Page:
May 11, 2006 — While herding 100 seventh graders on a tour of the Lawn last year, Allison Gillen realized she had to take a different tack to keep the children’s interest. After that, she decided to explore further how best to give historical tours to schoolchildren, winning a $5,000 grant from the William R. Kenan Endowment Fund for the Academical Village for the project.
On one of her new tours this year, she had a group of middle-schoolers figure out, among other questions, why Thomas Jefferson used triple-sash windows in the pavilions.*
In the tours Gillen created, she enlists one of Jefferson’s horses, a puppet named Alfred, to help kindergartners through second-graders imagine life on the Lawn. She presents a detective story about filling in the blanks in Jefferson’s journal to engage third- to sixth-graders. She encourages students in seventh through 10th grades to think like an architect to understand Jefferson’s decisions in designing the University.
On May 21, she will trade her tour-guide props for a cap and gown to walk down the Lawn as a graduate of the Curry School of Education’s signature five-year degree program, which combines a bachelor’s (hers is in French) with a master’s of teaching.
Gillen said she has always wanted to be a teacher. The Fairfax native is following in her mother’s and grandmother’s footsteps, and her father is a business school professor. During her years at U.Va., she has tutored Charlottesville students in Head Start through the Madison House Boosters program and worked as a substitute teacher in area elementary schools, as well as leading the children’s tours as a University Guide.
Her adviser, Eleanor V. Wilson, is confident she will be a successful teacher. “Allison’s enthusiasm for the field of education has been evident throughout her time here in Curry. Not only has she been an active leader in the student professional organization [the Student Virginia Education Association], she also has pursued many other opportunities to enhance teaching,” she said.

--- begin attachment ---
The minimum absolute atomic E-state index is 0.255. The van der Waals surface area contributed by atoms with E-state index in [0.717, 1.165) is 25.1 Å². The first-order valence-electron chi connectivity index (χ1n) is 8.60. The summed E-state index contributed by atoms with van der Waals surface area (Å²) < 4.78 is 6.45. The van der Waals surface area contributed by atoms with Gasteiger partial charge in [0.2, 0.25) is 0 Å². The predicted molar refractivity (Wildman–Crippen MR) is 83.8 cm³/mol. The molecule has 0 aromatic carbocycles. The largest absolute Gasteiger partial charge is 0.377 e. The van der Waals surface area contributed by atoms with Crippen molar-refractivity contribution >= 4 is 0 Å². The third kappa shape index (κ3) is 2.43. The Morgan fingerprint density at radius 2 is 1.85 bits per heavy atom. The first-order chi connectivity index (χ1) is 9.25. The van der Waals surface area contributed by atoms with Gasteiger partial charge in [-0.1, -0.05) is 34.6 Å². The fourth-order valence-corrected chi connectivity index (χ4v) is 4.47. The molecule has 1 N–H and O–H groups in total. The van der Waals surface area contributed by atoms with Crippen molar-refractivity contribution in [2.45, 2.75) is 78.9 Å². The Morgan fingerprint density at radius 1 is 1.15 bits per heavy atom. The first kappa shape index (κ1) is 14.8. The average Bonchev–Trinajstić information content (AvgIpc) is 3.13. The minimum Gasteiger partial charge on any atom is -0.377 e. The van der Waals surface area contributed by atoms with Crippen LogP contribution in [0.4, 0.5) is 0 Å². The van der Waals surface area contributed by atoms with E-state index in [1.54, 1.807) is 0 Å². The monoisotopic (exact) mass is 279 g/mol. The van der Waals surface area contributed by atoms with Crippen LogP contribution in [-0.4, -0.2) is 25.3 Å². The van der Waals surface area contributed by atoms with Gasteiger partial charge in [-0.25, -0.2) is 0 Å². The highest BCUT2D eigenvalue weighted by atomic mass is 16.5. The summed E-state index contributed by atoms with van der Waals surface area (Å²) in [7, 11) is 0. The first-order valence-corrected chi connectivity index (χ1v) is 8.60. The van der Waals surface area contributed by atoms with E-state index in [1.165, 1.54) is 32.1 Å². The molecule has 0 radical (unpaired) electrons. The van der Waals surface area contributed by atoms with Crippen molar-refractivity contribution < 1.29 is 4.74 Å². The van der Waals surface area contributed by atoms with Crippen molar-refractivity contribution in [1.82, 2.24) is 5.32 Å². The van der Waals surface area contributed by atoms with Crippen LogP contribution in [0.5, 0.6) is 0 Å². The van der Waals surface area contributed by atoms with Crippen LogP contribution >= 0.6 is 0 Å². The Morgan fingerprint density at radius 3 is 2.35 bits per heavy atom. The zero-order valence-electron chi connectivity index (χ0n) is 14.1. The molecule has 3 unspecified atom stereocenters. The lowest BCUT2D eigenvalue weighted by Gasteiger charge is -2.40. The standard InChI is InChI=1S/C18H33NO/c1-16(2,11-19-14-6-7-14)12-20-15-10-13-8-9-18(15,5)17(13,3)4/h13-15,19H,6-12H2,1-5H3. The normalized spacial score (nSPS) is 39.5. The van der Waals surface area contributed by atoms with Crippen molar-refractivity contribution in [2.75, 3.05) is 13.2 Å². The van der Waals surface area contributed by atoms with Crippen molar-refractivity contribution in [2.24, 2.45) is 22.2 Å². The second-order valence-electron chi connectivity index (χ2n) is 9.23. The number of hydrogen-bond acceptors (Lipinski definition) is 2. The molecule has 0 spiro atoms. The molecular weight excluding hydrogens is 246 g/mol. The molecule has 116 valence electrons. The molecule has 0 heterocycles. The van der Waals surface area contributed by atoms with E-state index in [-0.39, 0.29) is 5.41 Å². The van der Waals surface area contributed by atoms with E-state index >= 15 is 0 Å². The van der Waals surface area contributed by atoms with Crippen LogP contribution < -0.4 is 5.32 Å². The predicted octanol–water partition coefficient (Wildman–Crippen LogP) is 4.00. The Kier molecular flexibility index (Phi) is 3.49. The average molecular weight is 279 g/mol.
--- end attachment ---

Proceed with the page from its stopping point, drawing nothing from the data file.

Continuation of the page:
To design the student tours, Gillen visited Monticello, Jamestown and historical sites in Washington, D.C., and talked with museum educators and docents. She researched how children learn best, especially when on the move, and decided inquiry-based learning was the key — involving children in the learning process by giving them problems and questions they can figure out to get the content. She also made the information relevant to the Standards of Learning (SOLs), knowing a field trip should enhance the Virginia history curriculum.
Last fall, Gillen gave her detective tour to third-graders from her student-teaching class at Broadus Wood Elementary School, plus their parents and siblings. By all accounts, she passed with flying colors: the parents gave her an average of 9.4 out of 10 for engaging their children and said they were impressed with the tour.
Gillen trained other University Guides and left her tour materials to the organization.
“I know that many guides have used elements and advice from her project when they give children’s tours, and they have found it extremely useful,” said Allison Murphy, University Guide Service Chair.
This fall, Gillen will take her enthusiasm and creativity to the Chesapeake school system.
* Jefferson designed the triple-sash windows to work as natural air conditioning and also to help keep children inside and professors’ and students’ horses out.